The closer to the armory I walked, the more flyers there were. Rain spattered and often overlapping, they each described a loved one lost, how much they meant and where they were when the planes hit and the towers came down. Their faces — mostly smiling and happy — stared back from sheets of paper and reminded me that the thousands lost were real people, not just numbers on a tally sheet.
At the armory, I learned that media types like myself, would be confined to a block across the street. Once behind the police barricades, I found myself in the middle of something for which I wasn’t prepared. I had my camera, my notepad and my tape recorder, but I could never have imagined what the next few hours would have been like.
While there were reporters and news crews from around the country and world along the street, there wasn’t much of a need to scramble for interviews with those who had come down to the armory to check a name on the lists of missing, found and dead. There were just too many of them. One of the parts of news reporting I’ve always found intrusive is the “distraught family interview.” In times of grief, I find it invasive and wrong to have to ask questions of someone who is obviously upset about a tragedy. After the attack, though, it was the family members of the missing who sought out media exposure — in the hopes that the lost were out there and unable to make contact.
The scene was surreal. Almost like a buffet line, family members, sometimes alone but usually in a group, would move from one cluster of reporters, cameras and microphones to another. Each time they would hold up a picture, say who they were looking for, where they were when the chaos erupted and when the last time they spoke with them. The stories were all different, yet they were all marked by the same characteristic. They were all referred to in the present tense — a testament to the hope that is built into us all when the unimaginable has happened. Until they knew for certain, their fathers, mothers, wives, daughters, husbands and sons were still alive. They would reached frantically for ringing cell phones, only to learn it was another of their expedition just checking in.
It’s hard describe the atmosphere, except to say that it was heavy. It was like a great sadness hung above the sidewalk, propped up only by the hope of the families. That hope sometimes gave way in the middle of sentences and a searcher would break down, overcome by realism and fear. The sadness would strike in waves, crashing down the street, engulfing everyone — even the reporters, photographers and cameramen who would usually keep a necessary emotional distance. The grief was inescapable and intense. I had never experienced anything like it and I hope I never will again. It’s the only time I’ve known an emotion to actually have a distinct presence — as though it was not just in people, but surrounding them. They tried to stave it off the best they could, everyone did. The reality was that everyone there had something they had to do, whether it be find someone or report about it.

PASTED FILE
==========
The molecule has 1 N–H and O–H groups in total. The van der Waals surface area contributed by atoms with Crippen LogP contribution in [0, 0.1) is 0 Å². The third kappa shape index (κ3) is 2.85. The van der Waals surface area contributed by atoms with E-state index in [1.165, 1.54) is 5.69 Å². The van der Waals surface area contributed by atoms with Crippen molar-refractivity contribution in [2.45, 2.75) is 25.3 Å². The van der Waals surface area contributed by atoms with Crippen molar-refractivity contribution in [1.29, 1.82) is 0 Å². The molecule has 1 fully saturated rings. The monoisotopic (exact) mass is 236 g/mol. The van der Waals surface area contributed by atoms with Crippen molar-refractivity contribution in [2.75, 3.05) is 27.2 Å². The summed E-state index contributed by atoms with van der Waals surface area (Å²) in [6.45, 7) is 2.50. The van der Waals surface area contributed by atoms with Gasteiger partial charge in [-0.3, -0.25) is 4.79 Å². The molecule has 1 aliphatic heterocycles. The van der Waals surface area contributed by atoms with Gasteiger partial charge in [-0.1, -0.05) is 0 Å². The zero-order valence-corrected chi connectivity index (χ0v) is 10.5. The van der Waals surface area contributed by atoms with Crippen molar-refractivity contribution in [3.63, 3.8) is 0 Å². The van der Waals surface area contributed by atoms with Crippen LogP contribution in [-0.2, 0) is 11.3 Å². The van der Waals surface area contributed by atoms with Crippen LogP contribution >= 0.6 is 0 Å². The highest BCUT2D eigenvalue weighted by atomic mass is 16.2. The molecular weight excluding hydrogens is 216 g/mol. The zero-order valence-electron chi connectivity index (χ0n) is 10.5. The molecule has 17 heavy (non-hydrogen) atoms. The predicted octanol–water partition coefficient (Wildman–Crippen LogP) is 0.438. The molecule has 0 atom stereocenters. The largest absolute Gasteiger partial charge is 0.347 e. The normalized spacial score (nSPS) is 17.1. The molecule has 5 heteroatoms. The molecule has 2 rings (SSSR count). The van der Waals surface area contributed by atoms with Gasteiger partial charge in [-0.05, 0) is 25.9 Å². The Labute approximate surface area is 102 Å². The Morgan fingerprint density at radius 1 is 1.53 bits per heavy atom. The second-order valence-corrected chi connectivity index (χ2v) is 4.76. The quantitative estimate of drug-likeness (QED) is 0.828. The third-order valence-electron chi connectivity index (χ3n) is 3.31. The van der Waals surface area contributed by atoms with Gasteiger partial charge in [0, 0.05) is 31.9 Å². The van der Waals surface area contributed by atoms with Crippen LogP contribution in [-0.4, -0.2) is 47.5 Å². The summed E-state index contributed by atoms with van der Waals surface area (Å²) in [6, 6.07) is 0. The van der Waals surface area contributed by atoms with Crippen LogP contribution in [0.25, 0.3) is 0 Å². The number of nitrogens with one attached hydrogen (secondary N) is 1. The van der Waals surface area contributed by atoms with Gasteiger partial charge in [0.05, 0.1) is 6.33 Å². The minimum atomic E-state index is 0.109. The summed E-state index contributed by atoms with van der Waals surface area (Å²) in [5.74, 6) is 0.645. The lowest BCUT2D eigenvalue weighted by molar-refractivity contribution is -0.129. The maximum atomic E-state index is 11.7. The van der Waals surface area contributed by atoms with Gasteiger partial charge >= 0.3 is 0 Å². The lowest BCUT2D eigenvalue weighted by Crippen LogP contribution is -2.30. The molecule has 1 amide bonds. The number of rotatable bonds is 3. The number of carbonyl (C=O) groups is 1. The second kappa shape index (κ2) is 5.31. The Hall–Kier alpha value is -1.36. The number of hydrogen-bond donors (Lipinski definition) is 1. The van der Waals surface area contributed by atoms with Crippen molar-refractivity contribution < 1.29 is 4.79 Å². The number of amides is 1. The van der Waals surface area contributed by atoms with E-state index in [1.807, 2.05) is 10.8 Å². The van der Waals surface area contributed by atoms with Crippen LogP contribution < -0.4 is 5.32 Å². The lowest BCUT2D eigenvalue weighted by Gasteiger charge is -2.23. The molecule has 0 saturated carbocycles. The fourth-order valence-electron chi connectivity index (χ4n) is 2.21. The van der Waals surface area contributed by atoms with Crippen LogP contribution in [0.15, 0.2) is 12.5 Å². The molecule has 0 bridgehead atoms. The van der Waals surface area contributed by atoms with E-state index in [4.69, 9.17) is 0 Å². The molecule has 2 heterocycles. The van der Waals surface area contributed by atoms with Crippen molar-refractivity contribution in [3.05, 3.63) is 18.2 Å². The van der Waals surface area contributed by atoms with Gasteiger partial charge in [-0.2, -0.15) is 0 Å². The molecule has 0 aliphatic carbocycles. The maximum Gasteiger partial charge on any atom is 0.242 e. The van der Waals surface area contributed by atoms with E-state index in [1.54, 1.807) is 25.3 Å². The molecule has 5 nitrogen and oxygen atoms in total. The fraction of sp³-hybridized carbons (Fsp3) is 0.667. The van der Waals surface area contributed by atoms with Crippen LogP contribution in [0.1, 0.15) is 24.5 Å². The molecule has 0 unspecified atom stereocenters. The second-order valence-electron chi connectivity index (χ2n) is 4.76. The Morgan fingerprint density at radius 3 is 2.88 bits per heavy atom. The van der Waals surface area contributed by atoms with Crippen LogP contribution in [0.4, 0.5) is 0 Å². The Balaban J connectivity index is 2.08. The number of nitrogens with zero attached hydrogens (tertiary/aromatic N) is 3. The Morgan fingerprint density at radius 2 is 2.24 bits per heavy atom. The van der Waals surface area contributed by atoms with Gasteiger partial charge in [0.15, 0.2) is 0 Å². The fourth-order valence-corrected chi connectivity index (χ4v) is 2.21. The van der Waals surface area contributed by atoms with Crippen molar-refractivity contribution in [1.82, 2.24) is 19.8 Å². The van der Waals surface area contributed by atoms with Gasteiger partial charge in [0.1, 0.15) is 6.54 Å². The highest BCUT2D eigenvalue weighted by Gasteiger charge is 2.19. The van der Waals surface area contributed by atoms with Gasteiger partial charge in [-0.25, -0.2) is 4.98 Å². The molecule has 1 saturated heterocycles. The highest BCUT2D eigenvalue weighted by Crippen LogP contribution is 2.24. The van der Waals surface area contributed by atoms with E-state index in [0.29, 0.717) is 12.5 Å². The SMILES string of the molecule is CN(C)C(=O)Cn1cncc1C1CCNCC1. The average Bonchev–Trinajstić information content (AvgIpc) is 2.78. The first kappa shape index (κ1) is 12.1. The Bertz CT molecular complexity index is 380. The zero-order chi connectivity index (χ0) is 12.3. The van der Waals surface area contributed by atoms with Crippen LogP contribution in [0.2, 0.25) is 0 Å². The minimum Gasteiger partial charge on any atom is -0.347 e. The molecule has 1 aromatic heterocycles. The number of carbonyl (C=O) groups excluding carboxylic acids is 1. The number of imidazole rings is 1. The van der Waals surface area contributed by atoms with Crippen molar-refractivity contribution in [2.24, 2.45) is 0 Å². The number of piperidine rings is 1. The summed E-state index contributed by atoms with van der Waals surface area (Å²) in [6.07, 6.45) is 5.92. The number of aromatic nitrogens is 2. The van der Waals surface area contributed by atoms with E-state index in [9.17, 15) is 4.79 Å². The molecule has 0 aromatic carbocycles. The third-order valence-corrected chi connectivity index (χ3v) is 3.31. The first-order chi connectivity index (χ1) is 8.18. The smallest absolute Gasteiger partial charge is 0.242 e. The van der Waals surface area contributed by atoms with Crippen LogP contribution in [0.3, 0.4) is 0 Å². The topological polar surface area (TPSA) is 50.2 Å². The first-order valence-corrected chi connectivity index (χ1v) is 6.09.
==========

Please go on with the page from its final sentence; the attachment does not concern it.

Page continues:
Ground Zero was pretty much sealed off after the first day or two, so I knew that my chances of getting to see it were slim to none. FEMA (Federal Emergency Management Agency) has photographers that are responsible for gathering the images to release to the press and a large chunk of lower Manhattan was shut off — even to those people who lived there. The media peopIe at the Javits Center Command Center were no longer talking to anyone. They weren’t even accepting donations or volunteers. By this time, only the professionals were on the scene and it seemed as though the streets were an endless parade of firefighters, police and construction crews going to and fro. I was successful in sneaking past the first line of police on two occasions, but was thwarted by humorless Military Policemen who knew less about what was going on than almost anyone else.
With an old classmate from Tyrone, Nathaniel Newlin, I was able to get within a few city blocks of Ground Zero that Saturday. I’d rather not divulge as to how we did it. We made it past the police and from the street on which we walked, the corner of the rubble field could be spied through the haze. Smoke hung in the air and although the rain from a day before had washed away a lot of the ash, you could still see it in places. A corner market I remember had outside fruit and vegetable tables that were still covered with a thick layer. The streets were pretty crowded in these areas, with people trying to get into their apartments to retrieve this or that. Pets were a big concern for many of the people we heard talking with the MPs, who had informed us there were too many people already to let anyone else through.